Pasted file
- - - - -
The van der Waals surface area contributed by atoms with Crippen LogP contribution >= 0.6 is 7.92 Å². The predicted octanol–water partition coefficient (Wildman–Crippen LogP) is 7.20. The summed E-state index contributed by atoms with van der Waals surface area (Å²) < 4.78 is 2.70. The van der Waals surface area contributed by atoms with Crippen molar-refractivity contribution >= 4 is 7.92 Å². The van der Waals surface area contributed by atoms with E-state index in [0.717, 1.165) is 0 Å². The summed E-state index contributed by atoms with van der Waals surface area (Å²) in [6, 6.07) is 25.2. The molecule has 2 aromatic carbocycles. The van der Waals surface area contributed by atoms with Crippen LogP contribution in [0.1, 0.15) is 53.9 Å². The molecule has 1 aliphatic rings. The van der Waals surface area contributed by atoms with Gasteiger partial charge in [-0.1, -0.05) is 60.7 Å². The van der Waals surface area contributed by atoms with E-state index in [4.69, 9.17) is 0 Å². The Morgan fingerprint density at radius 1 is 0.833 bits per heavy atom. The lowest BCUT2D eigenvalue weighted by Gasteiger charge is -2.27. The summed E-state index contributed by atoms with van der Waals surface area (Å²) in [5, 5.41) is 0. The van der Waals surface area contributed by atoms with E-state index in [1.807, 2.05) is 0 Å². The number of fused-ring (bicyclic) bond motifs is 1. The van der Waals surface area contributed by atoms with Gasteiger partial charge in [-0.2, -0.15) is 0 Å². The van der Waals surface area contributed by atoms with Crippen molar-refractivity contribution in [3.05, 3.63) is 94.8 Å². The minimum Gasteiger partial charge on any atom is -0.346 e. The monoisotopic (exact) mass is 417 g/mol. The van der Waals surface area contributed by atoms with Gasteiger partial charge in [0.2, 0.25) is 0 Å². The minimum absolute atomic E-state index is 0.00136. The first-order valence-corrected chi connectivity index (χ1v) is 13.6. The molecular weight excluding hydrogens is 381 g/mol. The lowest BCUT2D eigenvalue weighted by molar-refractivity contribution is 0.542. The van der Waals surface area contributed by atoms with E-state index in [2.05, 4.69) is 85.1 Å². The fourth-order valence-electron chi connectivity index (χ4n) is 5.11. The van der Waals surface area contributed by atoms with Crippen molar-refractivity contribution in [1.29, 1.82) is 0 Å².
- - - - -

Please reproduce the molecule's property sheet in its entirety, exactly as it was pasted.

The van der Waals surface area contributed by atoms with Crippen LogP contribution >= 0.6 is 7.92 Å². The predicted octanol–water partition coefficient (Wildman–Crippen LogP) is 7.20. The summed E-state index contributed by atoms with van der Waals surface area (Å²) < 4.78 is 2.70. The van der Waals surface area contributed by atoms with Crippen molar-refractivity contribution >= 4 is 7.92 Å². The van der Waals surface area contributed by atoms with E-state index in [0.717, 1.165) is 0 Å². The summed E-state index contributed by atoms with van der Waals surface area (Å²) in [6, 6.07) is 25.2. The molecule has 2 aromatic carbocycles. The van der Waals surface area contributed by atoms with Crippen LogP contribution in [0.1, 0.15) is 53.9 Å². The molecule has 1 aliphatic rings. The van der Waals surface area contributed by atoms with Gasteiger partial charge in [-0.1, -0.05) is 60.7 Å². The van der Waals surface area contributed by atoms with E-state index in [4.69, 9.17) is 0 Å². The Morgan fingerprint density at radius 1 is 0.833 bits per heavy atom. The lowest BCUT2D eigenvalue weighted by Gasteiger charge is -2.27. The summed E-state index contributed by atoms with van der Waals surface area (Å²) in [5, 5.41) is 0. The van der Waals surface area contributed by atoms with E-state index in [1.807, 2.05) is 0 Å². The number of fused-ring (bicyclic) bond motifs is 1. The van der Waals surface area contributed by atoms with Gasteiger partial charge in [-0.2, -0.15) is 0 Å². The van der Waals surface area contributed by atoms with Crippen molar-refractivity contribution in [3.05, 3.63) is 94.8 Å². The minimum Gasteiger partial charge on any atom is -0.346 e. The monoisotopic (exact) mass is 417 g/mol. The van der Waals surface area contributed by atoms with Gasteiger partial charge in [0.2, 0.25) is 0 Å². The minimum absolute atomic E-state index is 0.00136. The first-order valence-corrected chi connectivity index (χ1v) is 13.6. The molecular weight excluding hydrogens is 381 g/mol. The lowest BCUT2D eigenvalue weighted by molar-refractivity contribution is 0.542. The van der Waals surface area contributed by atoms with E-state index in [2.05, 4.69) is 85.1 Å². The fourth-order valence-electron chi connectivity index (χ4n) is 5.11. The van der Waals surface area contributed by atoms with Crippen molar-refractivity contribution in [1.29, 1.82) is 0 Å².